I assume that somewhere out there – in Switzerland or beyond – there are academics looking at these two men in parallel. I think it would make for a fascinating comparison – from a critical perspective as well as biographical.
I am so excited to be able to announce the publication of my first book-length translation—Beauty on Earth by Charles Ferdinand Ramuz—which has just come out this month from the Australian publisher Onesuch Press. It has been a true pleasure working with Onesuch and I’m honored to have had their support. Also, this English-language edition comes with a forward from the American writer Valerie Trueblood, and I am so grateful for her insight into the novel.
Beauty on Earth was first published in 1927 and it is the story of a Cuban orphan, Juliette, who must come to live with her uncle Milliquet in a small village on the shores of Lake Geneva. He is a local café owner, greedy and inept, and he has a horrid wife; Juliette’s life in this village is doomed from the start. She is so different from these stuffy Swiss villagers, so beautiful, so exotic, that they literally do not know what to do with her. With her beauty.
Unfortunately, the quickest and most common response is an attempt to possess her. And as the story proceeds, a series of men try their hardest (in quite different ways) to do exactly this.
The book is populated with a range of wonderful characters—from Chauvy, the town drunk, to Rouge, the gruff but sweet fisherman; from Ravinet, the malicious Savoyard, to Maurice, the Mayor’s son. And my favorite—Emilie. I won’t tell you about her because I want you to read her for yourself. More than Juliette, I think of her as the novel’s emotional pinpoint. Each scene in which she features broke my heart (several times, as I translated and revised and revised and revised). And while Ramuz has been criticized for keeping his distance (and therefore the readers) from his supposed main-character Juliette, he shows with Emilie exactly how deep he is able to go into one of his creations.
So that distance from Juliette is done on purpose and is there for a reason. I leave it to you to speculate why.
I don’t want to write too much more about the book, for fear that I will unwittingly give away all of its hidden treasures, but I’ll leave you with an excerpt, from one of the story’s quiet moments, when the first difficulties have seemingly fallen away, just before everything falls apart:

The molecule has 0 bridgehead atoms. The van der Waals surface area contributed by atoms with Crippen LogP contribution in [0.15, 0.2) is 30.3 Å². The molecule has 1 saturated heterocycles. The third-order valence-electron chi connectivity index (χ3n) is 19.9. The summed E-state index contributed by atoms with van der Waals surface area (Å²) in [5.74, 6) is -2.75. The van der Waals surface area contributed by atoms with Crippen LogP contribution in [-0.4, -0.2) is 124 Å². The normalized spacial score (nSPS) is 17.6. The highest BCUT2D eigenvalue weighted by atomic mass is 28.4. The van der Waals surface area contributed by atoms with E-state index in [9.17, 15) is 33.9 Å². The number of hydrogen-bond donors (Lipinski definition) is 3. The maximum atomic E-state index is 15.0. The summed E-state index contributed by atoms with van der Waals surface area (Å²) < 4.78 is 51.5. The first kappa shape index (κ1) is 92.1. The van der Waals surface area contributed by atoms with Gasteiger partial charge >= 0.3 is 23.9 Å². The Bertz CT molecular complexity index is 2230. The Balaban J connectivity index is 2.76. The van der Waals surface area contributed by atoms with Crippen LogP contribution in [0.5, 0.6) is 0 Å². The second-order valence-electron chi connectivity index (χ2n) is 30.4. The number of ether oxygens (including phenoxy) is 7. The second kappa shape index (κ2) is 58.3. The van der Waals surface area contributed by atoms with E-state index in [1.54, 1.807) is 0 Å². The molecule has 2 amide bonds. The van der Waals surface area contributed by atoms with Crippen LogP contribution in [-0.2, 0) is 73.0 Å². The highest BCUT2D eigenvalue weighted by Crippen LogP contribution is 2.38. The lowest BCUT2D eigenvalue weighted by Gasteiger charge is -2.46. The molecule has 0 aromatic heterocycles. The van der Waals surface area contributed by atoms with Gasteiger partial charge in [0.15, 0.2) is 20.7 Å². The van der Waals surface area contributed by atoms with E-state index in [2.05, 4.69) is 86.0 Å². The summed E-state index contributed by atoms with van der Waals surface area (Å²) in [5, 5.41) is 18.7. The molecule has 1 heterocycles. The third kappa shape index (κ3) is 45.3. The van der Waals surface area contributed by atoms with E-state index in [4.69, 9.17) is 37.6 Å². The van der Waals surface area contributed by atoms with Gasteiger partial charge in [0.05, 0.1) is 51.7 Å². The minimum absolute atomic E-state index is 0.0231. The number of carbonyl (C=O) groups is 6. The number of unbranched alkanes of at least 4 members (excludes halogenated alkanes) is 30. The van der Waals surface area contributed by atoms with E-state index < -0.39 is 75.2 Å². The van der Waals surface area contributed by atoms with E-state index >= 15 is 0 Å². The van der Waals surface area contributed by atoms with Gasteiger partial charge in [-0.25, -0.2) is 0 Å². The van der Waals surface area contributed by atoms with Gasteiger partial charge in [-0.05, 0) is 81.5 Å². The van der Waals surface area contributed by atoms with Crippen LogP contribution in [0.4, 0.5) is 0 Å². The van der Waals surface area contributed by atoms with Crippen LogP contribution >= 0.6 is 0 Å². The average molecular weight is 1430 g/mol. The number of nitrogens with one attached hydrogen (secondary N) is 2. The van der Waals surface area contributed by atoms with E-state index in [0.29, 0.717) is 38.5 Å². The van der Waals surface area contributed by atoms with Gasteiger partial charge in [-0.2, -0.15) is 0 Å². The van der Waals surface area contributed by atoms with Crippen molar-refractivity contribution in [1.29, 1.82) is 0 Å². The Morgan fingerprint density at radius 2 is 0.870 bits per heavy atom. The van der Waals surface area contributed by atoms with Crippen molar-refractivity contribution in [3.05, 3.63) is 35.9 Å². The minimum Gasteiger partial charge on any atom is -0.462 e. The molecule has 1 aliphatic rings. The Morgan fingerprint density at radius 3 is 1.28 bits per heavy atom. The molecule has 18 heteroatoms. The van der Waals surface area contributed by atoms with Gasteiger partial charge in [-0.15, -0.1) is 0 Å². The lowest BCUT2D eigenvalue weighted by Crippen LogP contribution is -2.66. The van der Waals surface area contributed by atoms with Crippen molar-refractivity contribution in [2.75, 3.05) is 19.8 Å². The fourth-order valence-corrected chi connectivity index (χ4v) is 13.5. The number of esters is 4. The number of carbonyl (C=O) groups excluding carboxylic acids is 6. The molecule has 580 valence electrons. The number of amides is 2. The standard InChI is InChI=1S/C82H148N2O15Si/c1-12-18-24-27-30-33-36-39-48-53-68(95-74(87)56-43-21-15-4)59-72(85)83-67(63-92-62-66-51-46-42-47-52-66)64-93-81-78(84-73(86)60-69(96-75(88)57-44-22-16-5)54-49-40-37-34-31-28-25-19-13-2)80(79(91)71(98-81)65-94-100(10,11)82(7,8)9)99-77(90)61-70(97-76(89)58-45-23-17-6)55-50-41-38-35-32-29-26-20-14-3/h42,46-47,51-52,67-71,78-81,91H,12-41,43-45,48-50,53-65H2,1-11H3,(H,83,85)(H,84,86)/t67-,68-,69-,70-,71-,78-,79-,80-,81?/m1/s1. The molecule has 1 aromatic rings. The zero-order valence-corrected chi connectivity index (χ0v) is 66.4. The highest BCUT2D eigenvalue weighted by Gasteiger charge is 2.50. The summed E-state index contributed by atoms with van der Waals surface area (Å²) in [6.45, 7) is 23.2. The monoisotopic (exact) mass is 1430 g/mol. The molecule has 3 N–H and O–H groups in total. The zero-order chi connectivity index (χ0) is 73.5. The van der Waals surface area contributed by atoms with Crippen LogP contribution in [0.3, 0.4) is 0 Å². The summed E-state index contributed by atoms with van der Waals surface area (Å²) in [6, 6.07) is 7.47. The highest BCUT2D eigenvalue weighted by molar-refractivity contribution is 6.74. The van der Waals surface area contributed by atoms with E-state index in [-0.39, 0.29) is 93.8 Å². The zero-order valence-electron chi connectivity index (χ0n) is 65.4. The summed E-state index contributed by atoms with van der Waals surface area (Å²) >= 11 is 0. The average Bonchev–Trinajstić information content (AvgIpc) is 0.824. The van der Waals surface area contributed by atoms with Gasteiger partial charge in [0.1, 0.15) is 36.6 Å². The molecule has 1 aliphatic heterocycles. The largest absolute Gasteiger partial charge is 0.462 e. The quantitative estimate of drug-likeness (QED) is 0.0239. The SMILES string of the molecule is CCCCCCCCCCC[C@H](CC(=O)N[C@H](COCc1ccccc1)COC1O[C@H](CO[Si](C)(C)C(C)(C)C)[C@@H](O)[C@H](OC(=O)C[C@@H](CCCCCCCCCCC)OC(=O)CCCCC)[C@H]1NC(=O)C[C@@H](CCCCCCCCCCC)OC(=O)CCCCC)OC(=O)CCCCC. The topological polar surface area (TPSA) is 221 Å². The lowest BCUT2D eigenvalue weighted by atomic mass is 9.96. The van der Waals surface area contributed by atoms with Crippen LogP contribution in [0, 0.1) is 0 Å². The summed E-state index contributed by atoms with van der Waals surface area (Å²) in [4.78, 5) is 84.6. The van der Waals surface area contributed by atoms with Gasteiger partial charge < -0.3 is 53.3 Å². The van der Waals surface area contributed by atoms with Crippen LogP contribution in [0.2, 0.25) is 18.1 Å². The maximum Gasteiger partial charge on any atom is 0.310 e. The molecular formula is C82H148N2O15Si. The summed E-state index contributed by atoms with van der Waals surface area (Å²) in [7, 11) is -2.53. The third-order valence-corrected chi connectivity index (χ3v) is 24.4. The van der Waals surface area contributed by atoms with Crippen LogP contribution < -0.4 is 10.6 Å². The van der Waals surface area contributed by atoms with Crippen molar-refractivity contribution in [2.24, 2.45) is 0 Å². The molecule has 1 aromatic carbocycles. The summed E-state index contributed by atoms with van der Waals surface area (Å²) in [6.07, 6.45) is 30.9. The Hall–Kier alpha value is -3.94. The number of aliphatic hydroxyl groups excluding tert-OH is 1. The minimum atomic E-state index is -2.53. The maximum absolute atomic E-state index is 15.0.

As for the girl, she’d gone on fishing with us. She’d gone on having a place among us, when she got into the boat, leaving each morning with us to go raise the nets. She held onto the rudder; Rouge telling her, “Right…left…straight on…” she pulled one of the ropes, or the other, seated on the rear bench. In the beautiful weather that lasted all of the rest of that month and for much of the next, they set out together, the three of them, and this space where she found herself, it belongs to us. It seemed she was right where she should have been: look carefully, beneath the mountain, look carefully, among the stones and the sand, or on this water that is gray at first, then lemon yellow, then orange yellow; then it looks as though we are navigating through a field of clover, upsetting the stems with the oars. She was completely at home here, maybe, for awhile, because there was no one else here; which means that there was no one but her and us; her and us, and these things and us.
The book is available in the UK, the US and Australia. Please take a look at the Onesuch Press website, for even more information.
This week I am finishing up what I hope will be the final revisions on this long Ramuz translation—and it is a pure joy to go through this text again, for the third or fourth time, word by word, reading most of it aloud, looking at the way the sentences work in a series, work against one another, and marveling at how quickly Ramuz wrote this book. A draft completed in only a few months, rewritten again over another few months.
But today I find myself pausing on a particular scene. This happens just after Juliette is settled into Rouge’s house, at the most idyllic point of the novel, when everything seems to be falling in place (and obviously just before everything begins to fall apart). It is a Sunday morning and the entire population of this lakeside village is out singing and walking and enjoying the sunshine. Juliette and Rouge and Décosterd have just finished their breakfast and are out walking along the shoreline, and Maurice (the mayor’s son) is spying on them from a hiding spot beneath some bushes up the hillside. What is also important about this scene is that Juliette has just changed out of her black mourning dress into a brightly colored Caribbean-style dress.
Lui, là-haut, regarde toujours. Il a vue que les montagnes en ce moment avaient été atteintes sur leur côté par le soleil qui descendait, en même temps que sa lumière était moins blanche ; il y avait comme du miel contre les parois de rocher. Plus bas, sur la pente des prés, c’était comme de la poudre d’or ; au-dessus des bois, une cendre chaude. Tout se faisait beau, tout se faisait plus beau encore, comme dans une rivalité. Toutes les choses qui se font belles, toujours plus belles, l’eau, la montagne, le ciel, ce qui est liquide, ce qui est solide, ce qui n’est ni solide, ni liquide, mais tout tient ensemble ; il y avait comme une entente, un continuel échange de l’une à l’autre chose, et entre toutes les choses qui sont. Et autour d’elle et à cause d’elle, comme il pense et se dit là-haut. Il y a une place pour la beauté…